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Radio Kitchen #935 - Adam Borden 4-19-11
In keeping with our mission on our show to bring you up to date information on the newest foods out there, we frequently ask our Food Scout, Adam Borden to be on the show. This week Adam is reporting on two trends he has spotted: one tart and one sweet.
Trend #1 is Japanese Citrus (yuzu, sudachi, kabosu), appearing in bottles of juice that cooks find extremely useful. [For more info, go to: Yakami Orchard (http://www.waimports.com/our-brands/yakami-orchard/)]
Adam notes, many Americans who eat Japanese food have come across ponzu sauce, which is typically soy sauce mixed with some other ingredients including Japanese citrus. These fruits, many of which are actually of Chinese origin, have been modified or bred for cultivation in Japan and, until recently, have remained elusive to home cooks in the United States. A number of US orchard growers are starting to bring both fresh and processed fruit to market, especially on the West Coast. Yakami Orchard in Japan exports products from three of these fruits - yuzu, sudachi and kabosu - as juices, marmalades and ponzu. Yuzu is a cross between a type of lemon and mandarin orange. It has a floral nose and can be used in nearly all stages of maturity, from young with a green rind to over-mature, puffy, and with a dark yellow rind. Sudachi is more astringent than yuzu and is usually harvested green for cooking. Kaboso is a cross with a sour orange, so its juice has a slightly orange color to it with a Meyer lemon like taste.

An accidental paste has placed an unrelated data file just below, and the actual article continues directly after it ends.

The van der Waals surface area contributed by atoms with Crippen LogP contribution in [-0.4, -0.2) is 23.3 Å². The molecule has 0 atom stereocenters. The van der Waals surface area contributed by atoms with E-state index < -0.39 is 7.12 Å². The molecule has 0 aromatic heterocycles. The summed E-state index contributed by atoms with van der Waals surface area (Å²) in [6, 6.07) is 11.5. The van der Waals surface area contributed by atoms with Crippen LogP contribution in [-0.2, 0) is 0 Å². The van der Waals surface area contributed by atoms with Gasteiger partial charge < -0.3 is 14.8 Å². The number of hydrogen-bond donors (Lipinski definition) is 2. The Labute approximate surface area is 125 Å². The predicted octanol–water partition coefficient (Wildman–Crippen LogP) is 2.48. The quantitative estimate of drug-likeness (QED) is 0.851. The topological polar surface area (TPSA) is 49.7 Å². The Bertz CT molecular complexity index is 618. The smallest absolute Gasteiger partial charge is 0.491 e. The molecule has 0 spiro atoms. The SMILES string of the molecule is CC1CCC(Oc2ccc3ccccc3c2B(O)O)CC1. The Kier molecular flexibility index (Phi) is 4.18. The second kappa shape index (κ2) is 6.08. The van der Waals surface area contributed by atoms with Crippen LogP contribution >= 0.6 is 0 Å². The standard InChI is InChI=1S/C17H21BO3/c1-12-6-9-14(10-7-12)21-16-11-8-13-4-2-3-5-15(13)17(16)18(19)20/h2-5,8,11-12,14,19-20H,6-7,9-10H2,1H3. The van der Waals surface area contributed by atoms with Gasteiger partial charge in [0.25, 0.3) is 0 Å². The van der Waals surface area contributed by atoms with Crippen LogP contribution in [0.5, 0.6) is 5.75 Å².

These tart but flavorful and aromatic juices are great for salad dressings and marinades. Also, you can splash a little on cooked vegetables to give an aromatic boost.
Trend #2 are French macaroons. The macaroon, pronounced mah-ca-ROHN, is not to be confused with the American macaroon made with sweetened, dried coconut. French macaroons are made with ground almonds, sugar, egg whites (meringue) and a filling, usually butter cream. Macaroons are named after two Carmelite nuns known as "the macaroon sisters" who sought asylum during the French revolution and were able to support themselves by baking and selling macaroons. These brightly colored cookie sandwiches look like small little pastel "hamburgers". They are a staple in Parisian bakery cases and come in a variety of traditional flavors like raspberry, coffee and pistachio. Modern chefs have recently started introducing more unusual flavors such as maple bacon, coconut curry and lemon basil. Regardless of flavor, these light little cookies have a great advantage: you can eat a handful without filling up.